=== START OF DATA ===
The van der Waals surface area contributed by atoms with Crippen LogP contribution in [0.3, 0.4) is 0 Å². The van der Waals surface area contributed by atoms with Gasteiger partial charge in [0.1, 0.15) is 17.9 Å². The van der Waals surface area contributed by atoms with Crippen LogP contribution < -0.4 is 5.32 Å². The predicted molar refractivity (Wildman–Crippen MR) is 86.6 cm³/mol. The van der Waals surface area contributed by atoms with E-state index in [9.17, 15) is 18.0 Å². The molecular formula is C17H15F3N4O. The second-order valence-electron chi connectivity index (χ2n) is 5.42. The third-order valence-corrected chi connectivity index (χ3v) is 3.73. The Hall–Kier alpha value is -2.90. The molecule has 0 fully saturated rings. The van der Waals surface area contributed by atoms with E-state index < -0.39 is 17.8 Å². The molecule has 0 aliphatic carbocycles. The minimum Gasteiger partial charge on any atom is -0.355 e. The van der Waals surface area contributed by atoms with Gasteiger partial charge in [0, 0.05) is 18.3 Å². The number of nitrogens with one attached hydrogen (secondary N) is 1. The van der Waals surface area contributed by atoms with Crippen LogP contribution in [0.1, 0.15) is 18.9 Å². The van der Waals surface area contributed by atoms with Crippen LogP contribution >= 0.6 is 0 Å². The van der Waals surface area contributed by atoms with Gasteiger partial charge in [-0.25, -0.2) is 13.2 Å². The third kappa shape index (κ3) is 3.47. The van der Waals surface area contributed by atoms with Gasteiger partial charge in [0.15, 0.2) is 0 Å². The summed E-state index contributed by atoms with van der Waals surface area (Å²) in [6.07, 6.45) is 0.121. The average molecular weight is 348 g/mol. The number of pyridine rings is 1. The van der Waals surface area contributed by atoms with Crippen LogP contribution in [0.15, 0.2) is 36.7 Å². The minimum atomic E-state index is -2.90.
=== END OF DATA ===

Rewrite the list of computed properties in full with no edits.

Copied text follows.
The van der Waals surface area contributed by atoms with Crippen LogP contribution in [0.3, 0.4) is 0 Å². The van der Waals surface area contributed by atoms with Gasteiger partial charge in [0.1, 0.15) is 17.9 Å². The van der Waals surface area contributed by atoms with Crippen LogP contribution < -0.4 is 5.32 Å². The predicted molar refractivity (Wildman–Crippen MR) is 86.6 cm³/mol. The van der Waals surface area contributed by atoms with E-state index in [9.17, 15) is 18.0 Å². The molecular formula is C17H15F3N4O. The second-order valence-electron chi connectivity index (χ2n) is 5.42. The third-order valence-corrected chi connectivity index (χ3v) is 3.73. The Hall–Kier alpha value is -2.90. The molecule has 0 fully saturated rings. The van der Waals surface area contributed by atoms with E-state index < -0.39 is 17.8 Å². The molecule has 0 aliphatic carbocycles. The minimum Gasteiger partial charge on any atom is -0.355 e. The van der Waals surface area contributed by atoms with Gasteiger partial charge in [0, 0.05) is 18.3 Å². The number of nitrogens with one attached hydrogen (secondary N) is 1. The van der Waals surface area contributed by atoms with Crippen LogP contribution in [0.1, 0.15) is 18.9 Å². The van der Waals surface area contributed by atoms with Crippen LogP contribution >= 0.6 is 0 Å². The van der Waals surface area contributed by atoms with Gasteiger partial charge in [-0.25, -0.2) is 13.2 Å². The third kappa shape index (κ3) is 3.47. The van der Waals surface area contributed by atoms with Gasteiger partial charge in [0.15, 0.2) is 0 Å². The summed E-state index contributed by atoms with van der Waals surface area (Å²) in [6.07, 6.45) is 0.121. The average molecular weight is 348 g/mol. The number of pyridine rings is 1. The van der Waals surface area contributed by atoms with Crippen LogP contribution in [0.15, 0.2) is 36.7 Å². The minimum atomic E-state index is -2.90.